Posted by: Dr Churchill | March 22, 2022

Russian New Yorkers in vogue…

Foreign money has fueled a billionaires row of residential buildings overlooking Central Park, including the Plaza, left, and the Time Warner Center in the background.
Foreign money has fueled a billionaires row of residential buildings overlooking Central Park, including the Plaza, left, and the Time Warner Center in the background.Credit…Todd Heisler/The New York Times

In March 2009, a bookish-looking Russian senator stepped to the podium at the Brookings Institution in Washington. The occasion was the inauguration of a new think tank devoted to United States-Russia cooperation on financial and energy security, and the speaker, Andrey Vavilov, had donated money.

Mr. Vavilov was introduced as a brave individual who had toiled for years under adverse circumstances in Russia, a onetime deputy finance minister and former proprietor of an oil company. His talk, delivered in Russian, focused on the intricacies of the energy markets.

Behind the trappings of Brookings and his professorial demeanor, though, were some more ambiguous elements of Mr. Vavilov’s career.

At the Finance Ministry during the presidency of Boris N. Yeltsin, he helped develop a market-based economy that would ultimately mint vast riches for insiders. He also wielded enormous power over state revenue and expenditures, including decisions over which banks would garner coveted government deposits. A parliamentary anticorruption committee later investigated allegations against him of favoritism and abuse of power — charges that he denied but that would shadow him for a decade.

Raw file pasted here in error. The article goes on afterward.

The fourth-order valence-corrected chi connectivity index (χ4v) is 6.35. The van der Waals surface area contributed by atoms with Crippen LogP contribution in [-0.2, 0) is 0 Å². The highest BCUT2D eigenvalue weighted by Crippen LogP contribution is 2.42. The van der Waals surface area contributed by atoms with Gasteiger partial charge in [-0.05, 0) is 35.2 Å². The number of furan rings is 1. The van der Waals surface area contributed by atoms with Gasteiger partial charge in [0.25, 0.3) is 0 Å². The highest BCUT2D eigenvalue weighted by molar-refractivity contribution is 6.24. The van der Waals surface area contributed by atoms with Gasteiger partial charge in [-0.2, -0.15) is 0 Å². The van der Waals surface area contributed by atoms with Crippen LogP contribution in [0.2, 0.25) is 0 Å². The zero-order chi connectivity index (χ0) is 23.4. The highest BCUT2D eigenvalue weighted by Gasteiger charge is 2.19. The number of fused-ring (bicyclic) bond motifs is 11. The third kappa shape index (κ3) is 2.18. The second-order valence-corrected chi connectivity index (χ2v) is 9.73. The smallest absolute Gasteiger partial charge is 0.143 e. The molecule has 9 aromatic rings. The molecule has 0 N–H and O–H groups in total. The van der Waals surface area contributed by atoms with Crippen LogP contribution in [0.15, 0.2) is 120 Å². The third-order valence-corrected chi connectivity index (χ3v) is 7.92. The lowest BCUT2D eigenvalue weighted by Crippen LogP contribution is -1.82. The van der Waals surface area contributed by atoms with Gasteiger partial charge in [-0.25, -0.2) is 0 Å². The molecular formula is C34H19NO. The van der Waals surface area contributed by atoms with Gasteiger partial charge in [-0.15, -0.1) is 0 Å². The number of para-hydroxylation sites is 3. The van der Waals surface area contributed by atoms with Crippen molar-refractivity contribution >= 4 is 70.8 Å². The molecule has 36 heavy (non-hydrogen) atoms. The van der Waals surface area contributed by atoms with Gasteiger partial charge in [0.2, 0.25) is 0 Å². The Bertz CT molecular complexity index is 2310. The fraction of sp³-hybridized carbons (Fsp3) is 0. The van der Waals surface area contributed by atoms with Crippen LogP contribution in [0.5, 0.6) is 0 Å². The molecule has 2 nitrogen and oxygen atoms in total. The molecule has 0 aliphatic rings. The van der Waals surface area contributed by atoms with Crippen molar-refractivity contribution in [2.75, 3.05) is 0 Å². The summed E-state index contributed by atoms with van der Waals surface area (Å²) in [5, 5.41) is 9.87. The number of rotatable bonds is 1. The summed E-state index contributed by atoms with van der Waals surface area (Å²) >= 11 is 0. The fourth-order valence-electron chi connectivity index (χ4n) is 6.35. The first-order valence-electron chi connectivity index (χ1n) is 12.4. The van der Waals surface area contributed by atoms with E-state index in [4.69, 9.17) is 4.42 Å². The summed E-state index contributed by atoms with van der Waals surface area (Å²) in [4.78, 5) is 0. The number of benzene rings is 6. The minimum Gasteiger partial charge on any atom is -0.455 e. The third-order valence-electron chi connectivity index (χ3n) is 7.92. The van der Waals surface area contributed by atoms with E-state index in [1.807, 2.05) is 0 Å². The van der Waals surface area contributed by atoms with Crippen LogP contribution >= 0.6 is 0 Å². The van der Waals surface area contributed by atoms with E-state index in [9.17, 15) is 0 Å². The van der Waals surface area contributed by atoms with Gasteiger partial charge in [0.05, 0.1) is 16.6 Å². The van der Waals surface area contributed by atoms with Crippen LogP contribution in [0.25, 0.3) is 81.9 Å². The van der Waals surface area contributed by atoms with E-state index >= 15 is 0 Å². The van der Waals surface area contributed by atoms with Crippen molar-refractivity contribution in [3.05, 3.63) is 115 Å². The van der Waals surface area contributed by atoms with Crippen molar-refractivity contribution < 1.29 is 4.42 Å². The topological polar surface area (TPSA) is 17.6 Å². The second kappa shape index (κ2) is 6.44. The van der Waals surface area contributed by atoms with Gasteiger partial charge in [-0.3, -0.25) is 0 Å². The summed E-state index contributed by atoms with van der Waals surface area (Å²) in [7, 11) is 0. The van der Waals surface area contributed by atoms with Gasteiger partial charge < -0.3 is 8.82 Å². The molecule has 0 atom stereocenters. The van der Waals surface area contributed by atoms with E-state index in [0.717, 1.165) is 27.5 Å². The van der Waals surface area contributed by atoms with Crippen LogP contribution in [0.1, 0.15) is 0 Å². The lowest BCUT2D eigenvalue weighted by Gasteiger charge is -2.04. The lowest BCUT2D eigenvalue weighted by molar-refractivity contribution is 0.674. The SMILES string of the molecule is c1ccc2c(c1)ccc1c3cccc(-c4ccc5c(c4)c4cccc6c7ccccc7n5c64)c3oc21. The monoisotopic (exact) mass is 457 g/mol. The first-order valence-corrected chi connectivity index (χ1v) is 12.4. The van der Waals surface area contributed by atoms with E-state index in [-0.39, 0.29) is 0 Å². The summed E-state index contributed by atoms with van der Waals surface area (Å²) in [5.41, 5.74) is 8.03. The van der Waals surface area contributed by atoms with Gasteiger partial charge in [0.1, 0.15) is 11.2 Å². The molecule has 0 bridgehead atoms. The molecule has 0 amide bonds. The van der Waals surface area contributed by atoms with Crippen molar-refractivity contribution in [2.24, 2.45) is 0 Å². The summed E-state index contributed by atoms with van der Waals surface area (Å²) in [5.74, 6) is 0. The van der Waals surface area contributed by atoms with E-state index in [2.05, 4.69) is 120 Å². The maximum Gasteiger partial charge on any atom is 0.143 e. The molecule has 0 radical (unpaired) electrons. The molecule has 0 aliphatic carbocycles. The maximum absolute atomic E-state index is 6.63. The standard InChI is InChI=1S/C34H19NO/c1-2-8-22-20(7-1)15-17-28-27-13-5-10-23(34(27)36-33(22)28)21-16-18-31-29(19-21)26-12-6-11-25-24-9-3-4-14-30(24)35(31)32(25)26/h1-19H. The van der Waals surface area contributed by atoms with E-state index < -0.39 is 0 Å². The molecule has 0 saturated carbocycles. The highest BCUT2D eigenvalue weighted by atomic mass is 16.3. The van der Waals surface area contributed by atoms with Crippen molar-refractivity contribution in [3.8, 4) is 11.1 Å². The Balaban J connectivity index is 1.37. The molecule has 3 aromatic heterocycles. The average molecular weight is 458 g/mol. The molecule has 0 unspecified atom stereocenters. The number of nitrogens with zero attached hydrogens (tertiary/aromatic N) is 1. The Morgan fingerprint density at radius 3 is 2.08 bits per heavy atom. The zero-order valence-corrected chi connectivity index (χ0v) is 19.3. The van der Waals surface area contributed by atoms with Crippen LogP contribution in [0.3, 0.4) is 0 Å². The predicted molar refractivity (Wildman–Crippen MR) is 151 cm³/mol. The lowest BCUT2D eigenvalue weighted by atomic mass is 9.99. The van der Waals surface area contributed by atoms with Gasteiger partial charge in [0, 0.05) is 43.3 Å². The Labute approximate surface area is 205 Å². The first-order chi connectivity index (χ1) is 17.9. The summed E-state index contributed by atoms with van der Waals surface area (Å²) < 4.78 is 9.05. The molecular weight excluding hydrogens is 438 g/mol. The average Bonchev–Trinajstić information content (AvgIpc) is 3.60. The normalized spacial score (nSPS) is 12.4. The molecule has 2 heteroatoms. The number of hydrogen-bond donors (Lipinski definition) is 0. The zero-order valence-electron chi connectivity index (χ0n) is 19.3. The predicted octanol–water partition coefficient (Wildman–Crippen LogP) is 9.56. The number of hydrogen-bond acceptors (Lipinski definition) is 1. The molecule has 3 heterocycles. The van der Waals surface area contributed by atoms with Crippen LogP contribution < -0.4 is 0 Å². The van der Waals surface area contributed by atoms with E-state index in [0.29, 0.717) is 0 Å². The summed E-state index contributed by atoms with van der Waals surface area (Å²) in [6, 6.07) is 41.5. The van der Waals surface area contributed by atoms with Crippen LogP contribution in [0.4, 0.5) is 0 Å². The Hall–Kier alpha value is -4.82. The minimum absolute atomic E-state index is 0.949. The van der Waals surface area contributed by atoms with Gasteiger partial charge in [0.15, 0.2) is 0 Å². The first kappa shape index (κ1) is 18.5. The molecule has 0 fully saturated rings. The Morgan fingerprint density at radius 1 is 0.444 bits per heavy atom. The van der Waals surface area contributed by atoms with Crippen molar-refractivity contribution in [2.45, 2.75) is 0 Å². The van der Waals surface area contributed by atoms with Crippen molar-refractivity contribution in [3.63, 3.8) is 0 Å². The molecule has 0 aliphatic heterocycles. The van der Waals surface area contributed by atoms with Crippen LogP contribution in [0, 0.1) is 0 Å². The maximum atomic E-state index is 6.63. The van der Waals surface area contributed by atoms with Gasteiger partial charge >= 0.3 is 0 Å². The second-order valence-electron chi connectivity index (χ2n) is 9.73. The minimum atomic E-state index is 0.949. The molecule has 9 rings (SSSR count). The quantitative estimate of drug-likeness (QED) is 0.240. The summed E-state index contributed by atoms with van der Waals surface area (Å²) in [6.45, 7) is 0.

He had become extraordinarily wealthy during the early years of Vladimir V. Putin’s presidency, when the oil company he had acquired for $25 million was taken over in 2003 by a state-controlled enterprise for $600 million. It was widely alleged that the purchase price was excessive, and that money was funneled to politicians in the form of kickbacks.

Andrey Vavilov 
Andrey Vavilov Credit…Illustration by Michael Hoeweler

Six years later, as Mr. Vavilov helped inaugurate one new venture in Washington, his personal fortune was bringing another piece of business to fruition in New York. A shell company tied to Mr. Vavilov was poised to buy a penthouse at the Time Warner Centerfor $37.5 million.

Mr. Vavilov’s purchase — all 8,275 square feet of it, with his-and-her master bathrooms and 360-degree city views — is an opulent example of how the flight of wealth accrued in the chaotic capitalism of post-Soviet Russia has been a powerful force behind the luxury condominium boom reordering New York City’s skyline. (Read a summary of this article in Russian.)

In the decade and a half since Mr. Putin came to power, Russians have socked away hundreds of billions of dollars overseas. Even as the Kremlin was promoting what it called a “deoffshorization” campaign to repatriate Russian capital, an estimated $150 billion left the country last year. Unless Mr. Putin can effectively lock the door, that flow may intensify if Russia’s economy and currency continue to founder.

For many wealthy Russians, a New York condo serves as a double parachute — a safe-deposit box of sorts, and a soft landing spot should the climate back home turn inhospitable or dangerous — even if that apartment sits dark and vacant for most of the year. In the process, the Russians, while not quite as ubiquitous as they are in, say, some of the tonier districts of London, have become the face of a sharpening debate about the impact of New York’s pied-à-terre economy.

In an interview with New York magazine in September 2013, the departing mayor, Michael R. Bloomberg, described the wealthy foreigners as “a godsend” whose spending bolsters the city’s economy and provides revenue to take care of poorer New Yorkers. “Wouldn’t it be great if we could get all the Russian billionaires to move here?” the mayor said, and certainly many of his fellow citizens would agree. But to many others, the Russians, with their reputation for ostentatious wealth, are emblematic of a dangerously expanding gap between the city’s haves and have-nots.